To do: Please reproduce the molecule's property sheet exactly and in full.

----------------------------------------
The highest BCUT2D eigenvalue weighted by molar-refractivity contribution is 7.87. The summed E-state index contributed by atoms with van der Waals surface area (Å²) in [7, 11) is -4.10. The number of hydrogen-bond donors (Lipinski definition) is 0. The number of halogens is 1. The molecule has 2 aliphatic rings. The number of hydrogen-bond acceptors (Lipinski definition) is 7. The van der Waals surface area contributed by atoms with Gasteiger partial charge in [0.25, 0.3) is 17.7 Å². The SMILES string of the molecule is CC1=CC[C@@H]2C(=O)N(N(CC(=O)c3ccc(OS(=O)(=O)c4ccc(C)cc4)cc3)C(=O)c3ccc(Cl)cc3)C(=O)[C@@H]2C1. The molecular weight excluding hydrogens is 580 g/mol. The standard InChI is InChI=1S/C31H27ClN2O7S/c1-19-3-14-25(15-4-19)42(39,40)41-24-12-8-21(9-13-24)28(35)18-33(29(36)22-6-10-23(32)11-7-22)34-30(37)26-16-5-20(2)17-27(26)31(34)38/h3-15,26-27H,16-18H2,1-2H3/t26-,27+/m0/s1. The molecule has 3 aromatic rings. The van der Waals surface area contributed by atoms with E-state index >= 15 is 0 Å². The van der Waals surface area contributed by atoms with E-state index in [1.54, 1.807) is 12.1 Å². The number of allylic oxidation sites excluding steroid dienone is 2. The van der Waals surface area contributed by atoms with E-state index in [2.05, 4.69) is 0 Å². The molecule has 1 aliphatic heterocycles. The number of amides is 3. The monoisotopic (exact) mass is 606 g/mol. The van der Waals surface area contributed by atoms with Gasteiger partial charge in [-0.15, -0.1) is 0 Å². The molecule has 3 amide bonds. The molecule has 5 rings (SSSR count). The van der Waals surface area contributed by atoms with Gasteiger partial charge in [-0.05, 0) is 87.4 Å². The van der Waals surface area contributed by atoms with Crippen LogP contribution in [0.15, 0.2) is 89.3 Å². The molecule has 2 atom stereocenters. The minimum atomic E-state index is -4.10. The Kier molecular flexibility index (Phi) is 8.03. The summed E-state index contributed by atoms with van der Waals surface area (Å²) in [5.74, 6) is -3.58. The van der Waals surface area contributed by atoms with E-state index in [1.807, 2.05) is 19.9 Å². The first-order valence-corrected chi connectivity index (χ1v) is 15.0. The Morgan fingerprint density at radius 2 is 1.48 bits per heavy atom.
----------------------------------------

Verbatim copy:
The highest BCUT2D eigenvalue weighted by molar-refractivity contribution is 7.87. The summed E-state index contributed by atoms with van der Waals surface area (Å²) in [7, 11) is -4.10. The number of hydrogen-bond donors (Lipinski definition) is 0. The number of halogens is 1. The molecule has 2 aliphatic rings. The number of hydrogen-bond acceptors (Lipinski definition) is 7. The van der Waals surface area contributed by atoms with Gasteiger partial charge in [0.25, 0.3) is 17.7 Å². The SMILES string of the molecule is CC1=CC[C@@H]2C(=O)N(N(CC(=O)c3ccc(OS(=O)(=O)c4ccc(C)cc4)cc3)C(=O)c3ccc(Cl)cc3)C(=O)[C@@H]2C1. The molecular weight excluding hydrogens is 580 g/mol. The standard InChI is InChI=1S/C31H27ClN2O7S/c1-19-3-14-25(15-4-19)42(39,40)41-24-12-8-21(9-13-24)28(35)18-33(29(36)22-6-10-23(32)11-7-22)34-30(37)26-16-5-20(2)17-27(26)31(34)38/h3-15,26-27H,16-18H2,1-2H3/t26-,27+/m0/s1. The molecule has 3 aromatic rings. The van der Waals surface area contributed by atoms with E-state index >= 15 is 0 Å². The van der Waals surface area contributed by atoms with E-state index in [1.54, 1.807) is 12.1 Å². The number of allylic oxidation sites excluding steroid dienone is 2. The van der Waals surface area contributed by atoms with E-state index in [2.05, 4.69) is 0 Å². The molecule has 1 aliphatic heterocycles. The number of amides is 3. The monoisotopic (exact) mass is 606 g/mol. The van der Waals surface area contributed by atoms with Gasteiger partial charge in [-0.15, -0.1) is 0 Å². The molecule has 3 amide bonds. The molecule has 5 rings (SSSR count). The van der Waals surface area contributed by atoms with Gasteiger partial charge in [-0.05, 0) is 87.4 Å². The van der Waals surface area contributed by atoms with Crippen LogP contribution in [0.15, 0.2) is 89.3 Å². The molecule has 2 atom stereocenters. The minimum atomic E-state index is -4.10. The Kier molecular flexibility index (Phi) is 8.03. The summed E-state index contributed by atoms with van der Waals surface area (Å²) in [5.74, 6) is -3.58. The van der Waals surface area contributed by atoms with E-state index in [1.807, 2.05) is 19.9 Å². The first-order valence-corrected chi connectivity index (χ1v) is 15.0. The Morgan fingerprint density at radius 2 is 1.48 bits per heavy atom.